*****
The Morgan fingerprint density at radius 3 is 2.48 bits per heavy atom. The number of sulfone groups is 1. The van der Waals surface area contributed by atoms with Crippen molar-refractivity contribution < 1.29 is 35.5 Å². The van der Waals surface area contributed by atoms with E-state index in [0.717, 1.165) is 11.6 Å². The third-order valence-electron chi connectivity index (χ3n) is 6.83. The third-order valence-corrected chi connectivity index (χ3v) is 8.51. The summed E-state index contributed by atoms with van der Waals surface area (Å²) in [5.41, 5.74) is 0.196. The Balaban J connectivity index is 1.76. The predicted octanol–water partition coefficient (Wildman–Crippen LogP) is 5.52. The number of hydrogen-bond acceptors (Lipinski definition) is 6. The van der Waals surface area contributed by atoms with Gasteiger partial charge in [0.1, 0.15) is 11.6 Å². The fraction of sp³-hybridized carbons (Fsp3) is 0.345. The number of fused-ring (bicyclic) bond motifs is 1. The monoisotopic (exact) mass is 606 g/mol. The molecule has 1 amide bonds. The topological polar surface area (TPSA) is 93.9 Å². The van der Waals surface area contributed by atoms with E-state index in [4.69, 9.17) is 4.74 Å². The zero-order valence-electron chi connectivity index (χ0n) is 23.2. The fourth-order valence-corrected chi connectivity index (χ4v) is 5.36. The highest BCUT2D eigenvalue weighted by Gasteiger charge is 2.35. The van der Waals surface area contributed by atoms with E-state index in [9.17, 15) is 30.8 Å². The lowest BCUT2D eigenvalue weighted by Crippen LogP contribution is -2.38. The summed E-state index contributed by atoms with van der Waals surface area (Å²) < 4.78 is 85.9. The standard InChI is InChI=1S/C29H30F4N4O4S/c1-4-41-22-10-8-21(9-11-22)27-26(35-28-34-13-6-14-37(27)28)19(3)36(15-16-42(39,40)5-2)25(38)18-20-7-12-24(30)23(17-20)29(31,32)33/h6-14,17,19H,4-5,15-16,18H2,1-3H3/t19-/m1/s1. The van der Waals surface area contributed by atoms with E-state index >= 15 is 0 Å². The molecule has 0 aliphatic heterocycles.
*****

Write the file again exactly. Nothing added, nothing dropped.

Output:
The Morgan fingerprint density at radius 3 is 2.48 bits per heavy atom. The number of sulfone groups is 1. The van der Waals surface area contributed by atoms with Crippen molar-refractivity contribution < 1.29 is 35.5 Å². The van der Waals surface area contributed by atoms with E-state index in [0.717, 1.165) is 11.6 Å². The third-order valence-electron chi connectivity index (χ3n) is 6.83. The third-order valence-corrected chi connectivity index (χ3v) is 8.51. The summed E-state index contributed by atoms with van der Waals surface area (Å²) in [5.41, 5.74) is 0.196. The Balaban J connectivity index is 1.76. The predicted octanol–water partition coefficient (Wildman–Crippen LogP) is 5.52. The number of hydrogen-bond acceptors (Lipinski definition) is 6. The van der Waals surface area contributed by atoms with Gasteiger partial charge in [0.1, 0.15) is 11.6 Å². The fraction of sp³-hybridized carbons (Fsp3) is 0.345. The number of fused-ring (bicyclic) bond motifs is 1. The monoisotopic (exact) mass is 606 g/mol. The molecule has 1 amide bonds. The topological polar surface area (TPSA) is 93.9 Å². The van der Waals surface area contributed by atoms with E-state index in [4.69, 9.17) is 4.74 Å². The zero-order valence-electron chi connectivity index (χ0n) is 23.2. The fourth-order valence-corrected chi connectivity index (χ4v) is 5.36. The highest BCUT2D eigenvalue weighted by Gasteiger charge is 2.35. The van der Waals surface area contributed by atoms with E-state index in [9.17, 15) is 30.8 Å². The lowest BCUT2D eigenvalue weighted by Crippen LogP contribution is -2.38. The summed E-state index contributed by atoms with van der Waals surface area (Å²) < 4.78 is 85.9. The standard InChI is InChI=1S/C29H30F4N4O4S/c1-4-41-22-10-8-21(9-11-22)27-26(35-28-34-13-6-14-37(27)28)19(3)36(15-16-42(39,40)5-2)25(38)18-20-7-12-24(30)23(17-20)29(31,32)33/h6-14,17,19H,4-5,15-16,18H2,1-3H3/t19-/m1/s1. The van der Waals surface area contributed by atoms with E-state index >= 15 is 0 Å². The molecule has 0 aliphatic heterocycles.